Archivos diarios: 04/03/2016
We would be delighted to answer your questions and give more insight in the Travelife programme for travel agents and tour operators at ITB Berlin!
From Wednesday March 6 until Sunday March 10, Travelife will be at ITB to share information and answer to your questions on Travelife for tour operators and travel agents.
On Thursday 7 March at 17.00 hrs. the German travel association ASR – Allianz Selbstandiger Reiseunternehmen Bundesverband – will present the Travelife personal certificate to three company staff members in the ASR stand in Hall 25, stand no. 142.
If you want to learn more on Travelife certification for tour operators and travel agents please call us, or send an SMS to ph. no. +31 68 122 5733.
We can meet in Hall 26B, stand number 230 (Myanmar stand), or at another location of your choice.
If you wish to meet with us at ITB, please mail us for an appointment via email@example.com
Travelife Reception & Award Ceremony
On Thursday 10 March we invite you to join us at a reception and enjoy a drink at the CBI stand (hall 26 A stand 104) from 17.00 – 18.30 hrs.
In the frame of the reception, recently audited travel companies will be awarded. Please revert your participation to firstname.lastname@example.org
We look forward to see you there!
March 3, 2016 – The Global Sustainable Tourism Council (GSTC) is pleased to announce that the Foundation for Environmental Education’s Green Key Standard has achieved ‘GSTC-Recognized’ status. The awarded status affirms Foundation for Environmental Education’s commitment to promote sustainable tourism products and services.
The Green Key Standard is a leading standard for excellence in the field of environmental responsibility and sustainable operation within the tourism industry, representing a commitment by businesses that their premises adhere to the strict criteria set by the Foundation for Environmental Education (FEE). The high environmental standards expected of these hotels are maintained through rigorous documentation and frequent audits. Green Key is available to hotels, hostels, small accommodations, campsites, restaurants and attractions.
GSTC-Recognized means that a sustainable tourism standard has been reviewed by GSTC technical experts and the GSTC Accreditation Panel in order to be deemed equivalent to the GSTC Criteria. Additionally, an organization that meets GSTC requirements must administer the standard. The purpose of the GSTC programs is to recognize and reward genuine practitioners of sustainable tourism, which in turn builds confidence and credibility with consumers. Lee el resto de esta entrada
Italy plans to cut back on the number of visitors allowed into Cinque Terre, a particularly picturesque section of its north-western coast. Around 2.5m tourists visited the area in 2015; this year, numbers will be limited to 1.5m. Such a drastic move raises questions about the impacts and benefits of mass tourism – and particularly cruise ships.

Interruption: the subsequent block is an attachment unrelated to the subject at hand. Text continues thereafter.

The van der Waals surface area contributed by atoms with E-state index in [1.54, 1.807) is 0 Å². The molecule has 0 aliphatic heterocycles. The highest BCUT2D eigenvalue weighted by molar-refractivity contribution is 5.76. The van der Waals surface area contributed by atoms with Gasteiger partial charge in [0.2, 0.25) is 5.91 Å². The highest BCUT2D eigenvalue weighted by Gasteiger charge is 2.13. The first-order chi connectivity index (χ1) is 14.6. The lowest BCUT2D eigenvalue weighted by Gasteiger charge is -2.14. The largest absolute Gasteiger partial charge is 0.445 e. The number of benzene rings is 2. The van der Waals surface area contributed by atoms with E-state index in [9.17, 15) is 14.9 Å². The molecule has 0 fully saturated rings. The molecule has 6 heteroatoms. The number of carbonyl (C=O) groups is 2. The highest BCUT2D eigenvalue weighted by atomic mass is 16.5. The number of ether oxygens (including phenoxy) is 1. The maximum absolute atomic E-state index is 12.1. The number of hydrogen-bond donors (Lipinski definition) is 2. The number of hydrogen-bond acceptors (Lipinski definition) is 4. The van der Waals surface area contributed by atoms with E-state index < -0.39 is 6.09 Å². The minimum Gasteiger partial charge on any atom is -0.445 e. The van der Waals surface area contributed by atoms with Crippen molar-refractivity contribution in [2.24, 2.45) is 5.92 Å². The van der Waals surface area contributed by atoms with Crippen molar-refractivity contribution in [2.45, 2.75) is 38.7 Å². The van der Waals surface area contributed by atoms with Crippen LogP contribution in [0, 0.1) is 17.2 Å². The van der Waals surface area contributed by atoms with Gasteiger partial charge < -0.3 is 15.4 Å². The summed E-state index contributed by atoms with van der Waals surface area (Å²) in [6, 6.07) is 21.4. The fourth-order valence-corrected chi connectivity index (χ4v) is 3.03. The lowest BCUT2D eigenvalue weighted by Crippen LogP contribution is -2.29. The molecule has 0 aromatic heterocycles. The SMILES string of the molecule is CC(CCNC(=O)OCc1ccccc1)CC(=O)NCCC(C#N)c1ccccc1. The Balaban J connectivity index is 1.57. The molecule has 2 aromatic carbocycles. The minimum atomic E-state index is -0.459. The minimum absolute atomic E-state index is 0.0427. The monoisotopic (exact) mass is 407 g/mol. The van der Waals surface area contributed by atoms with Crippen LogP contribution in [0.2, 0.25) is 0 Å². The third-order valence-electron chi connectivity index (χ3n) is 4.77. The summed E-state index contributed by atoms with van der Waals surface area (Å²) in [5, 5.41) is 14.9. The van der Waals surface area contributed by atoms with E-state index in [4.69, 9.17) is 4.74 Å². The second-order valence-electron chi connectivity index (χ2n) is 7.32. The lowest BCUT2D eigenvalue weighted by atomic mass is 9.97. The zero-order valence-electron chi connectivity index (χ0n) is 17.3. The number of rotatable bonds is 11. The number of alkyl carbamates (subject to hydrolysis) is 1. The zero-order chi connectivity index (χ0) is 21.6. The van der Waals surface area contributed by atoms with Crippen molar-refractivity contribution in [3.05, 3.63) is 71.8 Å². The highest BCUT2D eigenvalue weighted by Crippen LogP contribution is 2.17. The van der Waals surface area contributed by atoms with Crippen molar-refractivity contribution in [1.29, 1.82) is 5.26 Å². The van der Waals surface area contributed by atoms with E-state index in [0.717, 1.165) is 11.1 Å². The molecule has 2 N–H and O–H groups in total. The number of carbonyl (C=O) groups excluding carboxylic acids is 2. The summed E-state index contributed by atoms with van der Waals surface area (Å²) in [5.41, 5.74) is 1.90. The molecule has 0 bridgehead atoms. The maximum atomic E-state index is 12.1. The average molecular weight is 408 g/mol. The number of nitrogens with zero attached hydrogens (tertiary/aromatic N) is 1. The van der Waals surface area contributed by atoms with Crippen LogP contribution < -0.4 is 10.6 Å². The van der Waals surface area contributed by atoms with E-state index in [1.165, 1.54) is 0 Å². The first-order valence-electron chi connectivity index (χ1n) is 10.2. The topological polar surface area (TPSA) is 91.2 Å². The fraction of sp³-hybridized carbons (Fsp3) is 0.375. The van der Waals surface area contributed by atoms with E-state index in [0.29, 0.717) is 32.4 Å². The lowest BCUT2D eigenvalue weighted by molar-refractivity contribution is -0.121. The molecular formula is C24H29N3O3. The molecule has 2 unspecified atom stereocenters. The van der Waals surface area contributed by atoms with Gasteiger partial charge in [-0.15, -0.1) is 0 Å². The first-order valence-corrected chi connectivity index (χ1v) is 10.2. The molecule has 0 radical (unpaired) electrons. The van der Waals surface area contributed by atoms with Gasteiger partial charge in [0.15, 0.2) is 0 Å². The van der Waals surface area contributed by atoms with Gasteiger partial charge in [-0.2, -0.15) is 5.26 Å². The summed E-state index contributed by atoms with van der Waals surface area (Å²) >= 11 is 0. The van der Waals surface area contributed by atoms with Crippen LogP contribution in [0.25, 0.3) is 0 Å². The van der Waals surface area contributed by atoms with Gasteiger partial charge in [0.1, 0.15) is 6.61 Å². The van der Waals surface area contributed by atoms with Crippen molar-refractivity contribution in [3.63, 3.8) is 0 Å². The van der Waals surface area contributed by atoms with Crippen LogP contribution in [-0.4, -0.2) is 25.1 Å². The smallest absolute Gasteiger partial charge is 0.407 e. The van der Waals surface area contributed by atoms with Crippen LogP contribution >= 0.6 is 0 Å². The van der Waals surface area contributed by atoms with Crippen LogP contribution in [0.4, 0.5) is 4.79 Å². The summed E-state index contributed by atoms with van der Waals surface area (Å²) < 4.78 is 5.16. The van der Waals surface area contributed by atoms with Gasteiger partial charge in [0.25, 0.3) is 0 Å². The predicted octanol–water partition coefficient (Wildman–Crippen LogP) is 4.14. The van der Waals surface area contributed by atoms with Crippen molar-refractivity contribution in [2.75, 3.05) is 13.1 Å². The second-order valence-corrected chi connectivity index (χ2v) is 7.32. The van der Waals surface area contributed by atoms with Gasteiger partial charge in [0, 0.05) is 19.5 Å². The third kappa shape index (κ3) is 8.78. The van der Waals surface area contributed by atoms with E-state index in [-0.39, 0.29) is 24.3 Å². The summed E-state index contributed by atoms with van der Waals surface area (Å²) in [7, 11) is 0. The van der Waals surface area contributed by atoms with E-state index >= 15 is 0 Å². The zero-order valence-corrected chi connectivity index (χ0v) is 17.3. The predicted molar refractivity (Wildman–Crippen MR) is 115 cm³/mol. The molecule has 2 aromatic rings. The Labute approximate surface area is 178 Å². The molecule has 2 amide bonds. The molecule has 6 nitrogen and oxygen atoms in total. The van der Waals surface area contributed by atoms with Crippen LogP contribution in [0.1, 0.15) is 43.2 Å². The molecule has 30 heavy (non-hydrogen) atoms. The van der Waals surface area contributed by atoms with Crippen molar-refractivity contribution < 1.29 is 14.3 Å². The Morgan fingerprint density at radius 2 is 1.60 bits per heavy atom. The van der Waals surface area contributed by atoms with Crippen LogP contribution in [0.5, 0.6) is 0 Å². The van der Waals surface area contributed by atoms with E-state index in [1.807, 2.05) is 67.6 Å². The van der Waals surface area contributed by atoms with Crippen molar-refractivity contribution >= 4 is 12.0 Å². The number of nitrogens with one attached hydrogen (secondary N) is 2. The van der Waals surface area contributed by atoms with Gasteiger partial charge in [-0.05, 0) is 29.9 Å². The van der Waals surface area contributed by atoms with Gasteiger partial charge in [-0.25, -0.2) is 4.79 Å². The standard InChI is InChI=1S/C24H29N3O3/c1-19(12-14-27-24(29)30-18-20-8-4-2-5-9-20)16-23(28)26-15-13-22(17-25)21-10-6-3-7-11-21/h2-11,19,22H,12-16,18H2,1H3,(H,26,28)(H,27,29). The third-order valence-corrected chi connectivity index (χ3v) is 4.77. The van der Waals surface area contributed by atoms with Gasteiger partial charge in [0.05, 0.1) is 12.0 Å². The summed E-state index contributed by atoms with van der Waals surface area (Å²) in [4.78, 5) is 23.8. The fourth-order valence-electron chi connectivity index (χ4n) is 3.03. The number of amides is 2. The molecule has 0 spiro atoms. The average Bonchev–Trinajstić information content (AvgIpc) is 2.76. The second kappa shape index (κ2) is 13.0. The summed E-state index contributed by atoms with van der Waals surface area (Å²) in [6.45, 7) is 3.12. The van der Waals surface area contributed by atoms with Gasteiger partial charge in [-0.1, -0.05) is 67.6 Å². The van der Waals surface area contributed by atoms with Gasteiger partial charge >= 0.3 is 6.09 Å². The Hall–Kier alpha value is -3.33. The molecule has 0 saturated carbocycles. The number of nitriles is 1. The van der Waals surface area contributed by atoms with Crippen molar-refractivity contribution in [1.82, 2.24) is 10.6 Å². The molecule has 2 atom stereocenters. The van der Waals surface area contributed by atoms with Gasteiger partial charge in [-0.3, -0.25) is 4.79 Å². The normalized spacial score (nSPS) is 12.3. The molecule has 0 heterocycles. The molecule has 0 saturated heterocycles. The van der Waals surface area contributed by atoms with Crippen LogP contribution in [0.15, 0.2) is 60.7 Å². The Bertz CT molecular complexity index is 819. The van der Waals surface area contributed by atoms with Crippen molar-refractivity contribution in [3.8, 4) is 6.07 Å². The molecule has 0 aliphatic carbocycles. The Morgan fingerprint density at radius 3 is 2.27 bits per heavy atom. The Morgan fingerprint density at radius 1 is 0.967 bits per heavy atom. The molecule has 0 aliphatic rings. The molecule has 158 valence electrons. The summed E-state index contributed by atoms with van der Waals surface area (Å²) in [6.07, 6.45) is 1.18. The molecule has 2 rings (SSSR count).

This region of the Italian Riviera, characterised by its charming seaside villages set against rugged terrain, was once difficult to access and off the beaten path of mass tourism. Cruises helped change all that.
These ships began docking in the nearby port of La Spezia just a couple of decades ago, and several now arrive every week. This brought immediate economic benefits to the region. However, as the numbers of tourists have grown each year, the strain on local infrastructures has become too much to bear. Last year, nearly 650,000 of those Cinque Terre tourists came from cruise ships.
These are small villages in precarious locations and therefore lack the necessary water, sewerage, electrical, and transportation services to accommodate such a rise in demand. While there are a few public toilets in Cinque Terre, these are not enough – and residents now report tourists using footpaths and even private gardens to relieve themselves.
Everyday life among tourists
None of this is new. Venice should already have provided a warning of the damage wrought by too many cruise ships. More than half of the historic city’s population has left since 1980, when its popularity as tourist destination skyrocketed, and fewer than 58,000 people live in the city today. Their numbers are dwarfed by the 100,000 or more tourists per day during the peak summer season, up to 30,000 of whom are on a cruise.
Most major ocean liners hold 3,000 or more passengers. These large ships allow the number of visitors to the city to exceed its physical capacity, as determined by hotel rooms. This makes everyday life cumbersome. Strolling tourists clutter the footpaths, pausing to take photographs. There are lengthy queues for water taxis, the rates of which have risen because of demand. This is reflective of prices throughout the city.
Within the city, tourism is prioritised because of the money it brings in. Property prices continue to rise and residents find it difficult to afford housing in the city. Market stands are steadily closing down as they cannot compete for space in the campi with cafés and pubs, let alone the souvenir shops bursting with Venetian masks. Basic services for life in the city are diminishing. Lee el resto de esta entrada